This is an archived article that was published on sltrib.com in 2012, and information in the article may be outdated. It is provided only for personal research purposes and may not be reprinted.
I try to say as little as possible in church. It's not my venue. Mostly I sit in the back and keep to myself. Nothing good can come from me saying stuff the entire congregation can hear.
The problem is that my spirituality is of the rambling sort. As such, I don't correlate well. And church (pick one) is big on correlation. If you don't think so, start making noises churches don't like and see what happens.
It's my brain. It tries to think both sides of an issue at the same time. It's a noisy process that generates a lot of internal discussion about the nature of God and the cosmos and the meaning of life.
This is not a form of spirituality that works for everyone. I prefer it because it keeps my interest up, which is more than I can say for Sunday school.
This is not something that can or should be expressed to the conventional on their own turf. I didn't always know that.
I learned it but good during a priesthood meeting years ago. The lesson that Sunday was on the nature of God, or Heavenly Father. The instructor was young and enjoying himself. It began with a rhetorical question.
Him: "Brother Kirby, why do you believe in Heavenly Father?"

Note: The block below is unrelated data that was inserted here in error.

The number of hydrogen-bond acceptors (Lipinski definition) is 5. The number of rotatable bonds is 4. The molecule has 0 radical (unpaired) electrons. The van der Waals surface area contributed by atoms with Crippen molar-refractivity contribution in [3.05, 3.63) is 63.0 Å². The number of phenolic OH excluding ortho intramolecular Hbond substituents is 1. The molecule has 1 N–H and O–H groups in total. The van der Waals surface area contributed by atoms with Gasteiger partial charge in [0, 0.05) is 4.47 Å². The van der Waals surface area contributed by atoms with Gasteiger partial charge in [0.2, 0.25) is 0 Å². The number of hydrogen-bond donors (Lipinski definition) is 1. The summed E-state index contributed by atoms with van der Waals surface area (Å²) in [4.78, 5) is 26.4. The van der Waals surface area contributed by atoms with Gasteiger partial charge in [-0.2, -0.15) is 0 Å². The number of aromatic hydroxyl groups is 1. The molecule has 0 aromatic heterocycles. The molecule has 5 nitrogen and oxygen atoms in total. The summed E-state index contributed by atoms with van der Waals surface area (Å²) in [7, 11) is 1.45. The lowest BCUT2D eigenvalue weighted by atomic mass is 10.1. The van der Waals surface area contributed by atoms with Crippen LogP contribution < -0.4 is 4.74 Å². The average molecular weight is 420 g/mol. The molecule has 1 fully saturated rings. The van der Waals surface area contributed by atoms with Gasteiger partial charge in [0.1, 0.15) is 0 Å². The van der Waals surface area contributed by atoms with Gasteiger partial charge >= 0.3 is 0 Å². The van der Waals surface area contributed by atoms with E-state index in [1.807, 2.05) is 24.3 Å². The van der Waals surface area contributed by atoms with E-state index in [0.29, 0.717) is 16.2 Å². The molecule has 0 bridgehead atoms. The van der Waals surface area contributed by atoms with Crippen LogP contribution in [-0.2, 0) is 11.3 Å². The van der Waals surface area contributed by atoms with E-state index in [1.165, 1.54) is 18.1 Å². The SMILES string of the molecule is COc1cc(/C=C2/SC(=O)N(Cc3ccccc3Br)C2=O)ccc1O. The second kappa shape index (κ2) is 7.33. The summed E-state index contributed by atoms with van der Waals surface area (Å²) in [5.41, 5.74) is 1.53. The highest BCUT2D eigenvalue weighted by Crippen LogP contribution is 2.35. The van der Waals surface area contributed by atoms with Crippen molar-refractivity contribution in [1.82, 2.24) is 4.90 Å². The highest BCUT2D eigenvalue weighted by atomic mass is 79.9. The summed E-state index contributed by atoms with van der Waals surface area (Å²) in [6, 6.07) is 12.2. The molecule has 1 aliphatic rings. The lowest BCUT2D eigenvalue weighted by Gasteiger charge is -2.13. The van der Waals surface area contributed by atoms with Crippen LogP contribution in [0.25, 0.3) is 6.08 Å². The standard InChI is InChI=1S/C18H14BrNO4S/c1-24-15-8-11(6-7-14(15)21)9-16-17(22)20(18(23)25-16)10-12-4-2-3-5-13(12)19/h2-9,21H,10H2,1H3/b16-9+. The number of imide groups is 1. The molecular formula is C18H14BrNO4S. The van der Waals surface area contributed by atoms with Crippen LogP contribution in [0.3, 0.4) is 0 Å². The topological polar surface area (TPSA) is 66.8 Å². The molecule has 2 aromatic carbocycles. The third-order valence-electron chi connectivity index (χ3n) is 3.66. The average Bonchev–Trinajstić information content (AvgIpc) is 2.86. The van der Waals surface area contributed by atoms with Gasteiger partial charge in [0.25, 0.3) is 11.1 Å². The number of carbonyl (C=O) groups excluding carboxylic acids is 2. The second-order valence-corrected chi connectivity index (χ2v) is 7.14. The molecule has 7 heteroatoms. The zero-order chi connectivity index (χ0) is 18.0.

Me: "Who says I do?"
Hmm. Ever notice how sometimes it'll suddenly get so quiet in a room that you can hear people blink? This was one of those times.
I'd been to church enough to know I was in trouble. I tried to let it go at that, but the instructor wanted to press the matter.
Him: "Well, do you believe in Heavenly Father?"
Me: "Right this minute?"
There was this growing suspicion in the classroom. It hadn't developed into a spiritual lynching yet, but something obviously had to be done about me.
Him: "OK, when did you lose your testimony of Heavenly Father?"
Me: "Couple minutes ago."
It was actually right around the time the lesson began. I've always had a hard time getting my head around a God that comes with a manual.
Trying to bail myself out, I explained that I wasn't too worried about my loss of faith. It would probably come back after church. It always had before, even when I didn't want it to.
"It'll be OK," I assured everyone. "Go ahead with the lesson. I'll just sit here quietly and think about evolution."
Yeah, that made things better.
It worked for me. While evolution is generally regarded by the deeply religious as the primary province of scientists/atheists, I've always taken great spiritual comfort in it.
I love the echoes of time found in rocks and museums. There's something soothing about the evidence of a billion years of life at work.
There's cosmic beauty in the millennial march of creatures that keep their place in a rising order. They lived and died, taking only what they needed and surrendering everything to those yet to come.
Then zap! along came human beings, creatures who eat more than they need, waste more than they should and exploit virtually everything.
Right out of seeming nowhere comes an animal capable of thinking it knows more than it really does. It simultaneously creates great works of art and soulless slums. It eradicates disease, then murders the survivors in genocidal rampages. It invents church.
Pretty cool, huh? Something that idiotic just isn't natural. It had to have happened on purpose.
Robert Kirby can be reached at email@example.com or facebook.com/stillnotpatbagley.